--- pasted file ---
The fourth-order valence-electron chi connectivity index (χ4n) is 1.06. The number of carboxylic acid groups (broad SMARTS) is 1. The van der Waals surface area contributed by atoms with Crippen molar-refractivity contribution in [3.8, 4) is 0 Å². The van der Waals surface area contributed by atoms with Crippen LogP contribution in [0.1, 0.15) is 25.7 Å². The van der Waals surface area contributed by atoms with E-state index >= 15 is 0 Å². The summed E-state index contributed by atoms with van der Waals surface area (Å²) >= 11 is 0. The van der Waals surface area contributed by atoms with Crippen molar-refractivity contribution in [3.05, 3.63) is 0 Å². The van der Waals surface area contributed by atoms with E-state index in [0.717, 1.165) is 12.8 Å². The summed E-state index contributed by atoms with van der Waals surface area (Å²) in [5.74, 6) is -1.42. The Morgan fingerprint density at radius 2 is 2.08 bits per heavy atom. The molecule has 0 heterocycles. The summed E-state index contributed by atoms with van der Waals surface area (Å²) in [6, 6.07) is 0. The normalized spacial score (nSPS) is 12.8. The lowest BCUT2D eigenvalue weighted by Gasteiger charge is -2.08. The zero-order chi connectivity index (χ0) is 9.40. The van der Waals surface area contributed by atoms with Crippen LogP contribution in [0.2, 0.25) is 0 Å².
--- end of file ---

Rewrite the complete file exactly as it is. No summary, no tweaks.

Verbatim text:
The fourth-order valence-electron chi connectivity index (χ4n) is 1.06. The number of carboxylic acid groups (broad SMARTS) is 1. The van der Waals surface area contributed by atoms with Crippen molar-refractivity contribution in [3.8, 4) is 0 Å². The van der Waals surface area contributed by atoms with Crippen LogP contribution in [0.1, 0.15) is 25.7 Å². The van der Waals surface area contributed by atoms with E-state index >= 15 is 0 Å². The summed E-state index contributed by atoms with van der Waals surface area (Å²) >= 11 is 0. The van der Waals surface area contributed by atoms with Crippen molar-refractivity contribution in [3.05, 3.63) is 0 Å². The van der Waals surface area contributed by atoms with E-state index in [0.717, 1.165) is 12.8 Å². The summed E-state index contributed by atoms with van der Waals surface area (Å²) in [5.74, 6) is -1.42. The Morgan fingerprint density at radius 2 is 2.08 bits per heavy atom. The molecule has 0 heterocycles. The summed E-state index contributed by atoms with van der Waals surface area (Å²) in [6, 6.07) is 0. The normalized spacial score (nSPS) is 12.8. The lowest BCUT2D eigenvalue weighted by Gasteiger charge is -2.08. The zero-order chi connectivity index (χ0) is 9.40. The van der Waals surface area contributed by atoms with Crippen LogP contribution in [0.2, 0.25) is 0 Å².